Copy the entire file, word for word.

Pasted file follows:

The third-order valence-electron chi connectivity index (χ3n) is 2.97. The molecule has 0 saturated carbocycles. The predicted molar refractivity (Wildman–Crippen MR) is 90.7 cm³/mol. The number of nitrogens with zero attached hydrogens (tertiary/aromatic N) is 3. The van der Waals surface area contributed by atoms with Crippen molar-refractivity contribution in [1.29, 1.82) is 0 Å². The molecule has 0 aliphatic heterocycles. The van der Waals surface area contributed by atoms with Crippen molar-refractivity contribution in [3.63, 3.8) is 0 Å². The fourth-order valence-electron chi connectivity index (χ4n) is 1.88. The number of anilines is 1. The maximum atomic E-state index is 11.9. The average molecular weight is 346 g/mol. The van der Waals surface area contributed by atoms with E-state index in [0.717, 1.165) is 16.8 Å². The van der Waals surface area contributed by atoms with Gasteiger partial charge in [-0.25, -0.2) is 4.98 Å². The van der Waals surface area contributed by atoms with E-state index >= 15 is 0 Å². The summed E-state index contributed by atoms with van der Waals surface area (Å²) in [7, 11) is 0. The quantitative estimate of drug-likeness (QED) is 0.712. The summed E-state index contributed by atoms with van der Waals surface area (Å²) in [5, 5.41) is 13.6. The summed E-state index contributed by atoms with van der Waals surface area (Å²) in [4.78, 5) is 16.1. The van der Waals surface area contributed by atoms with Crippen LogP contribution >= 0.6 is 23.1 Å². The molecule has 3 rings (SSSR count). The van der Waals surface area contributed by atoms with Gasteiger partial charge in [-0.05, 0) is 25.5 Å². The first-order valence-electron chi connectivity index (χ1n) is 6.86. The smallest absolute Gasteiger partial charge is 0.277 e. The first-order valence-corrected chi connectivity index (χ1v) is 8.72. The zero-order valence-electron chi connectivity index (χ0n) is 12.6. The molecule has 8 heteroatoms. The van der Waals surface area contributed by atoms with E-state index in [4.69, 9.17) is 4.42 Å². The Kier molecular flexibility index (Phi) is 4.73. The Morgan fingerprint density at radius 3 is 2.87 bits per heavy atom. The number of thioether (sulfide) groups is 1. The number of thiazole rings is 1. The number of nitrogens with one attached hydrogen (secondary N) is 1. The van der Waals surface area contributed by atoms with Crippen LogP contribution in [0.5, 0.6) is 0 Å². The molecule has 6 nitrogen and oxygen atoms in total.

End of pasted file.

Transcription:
The third-order valence-electron chi connectivity index (χ3n) is 2.97. The molecule has 0 saturated carbocycles. The predicted molar refractivity (Wildman–Crippen MR) is 90.7 cm³/mol. The number of nitrogens with zero attached hydrogens (tertiary/aromatic N) is 3. The van der Waals surface area contributed by atoms with Crippen molar-refractivity contribution in [1.29, 1.82) is 0 Å². The molecule has 0 aliphatic heterocycles. The van der Waals surface area contributed by atoms with Crippen molar-refractivity contribution in [3.63, 3.8) is 0 Å². The fourth-order valence-electron chi connectivity index (χ4n) is 1.88. The number of anilines is 1. The maximum atomic E-state index is 11.9. The average molecular weight is 346 g/mol. The van der Waals surface area contributed by atoms with E-state index in [0.717, 1.165) is 16.8 Å². The van der Waals surface area contributed by atoms with Gasteiger partial charge in [-0.25, -0.2) is 4.98 Å². The van der Waals surface area contributed by atoms with E-state index >= 15 is 0 Å². The summed E-state index contributed by atoms with van der Waals surface area (Å²) in [7, 11) is 0. The quantitative estimate of drug-likeness (QED) is 0.712. The summed E-state index contributed by atoms with van der Waals surface area (Å²) in [5, 5.41) is 13.6. The summed E-state index contributed by atoms with van der Waals surface area (Å²) in [4.78, 5) is 16.1. The van der Waals surface area contributed by atoms with Crippen LogP contribution >= 0.6 is 23.1 Å². The molecule has 3 rings (SSSR count). The van der Waals surface area contributed by atoms with Gasteiger partial charge in [-0.05, 0) is 25.5 Å². The first-order valence-electron chi connectivity index (χ1n) is 6.86. The smallest absolute Gasteiger partial charge is 0.277 e. The first-order valence-corrected chi connectivity index (χ1v) is 8.72. The zero-order valence-electron chi connectivity index (χ0n) is 12.6. The molecule has 8 heteroatoms. The van der Waals surface area contributed by atoms with E-state index in [4.69, 9.17) is 4.42 Å². The Kier molecular flexibility index (Phi) is 4.73. The Morgan fingerprint density at radius 3 is 2.87 bits per heavy atom. The number of thioether (sulfide) groups is 1. The number of thiazole rings is 1. The number of nitrogens with one attached hydrogen (secondary N) is 1. The van der Waals surface area contributed by atoms with Crippen LogP contribution in [0.5, 0.6) is 0 Å². The molecule has 6 nitrogen and oxygen atoms in total.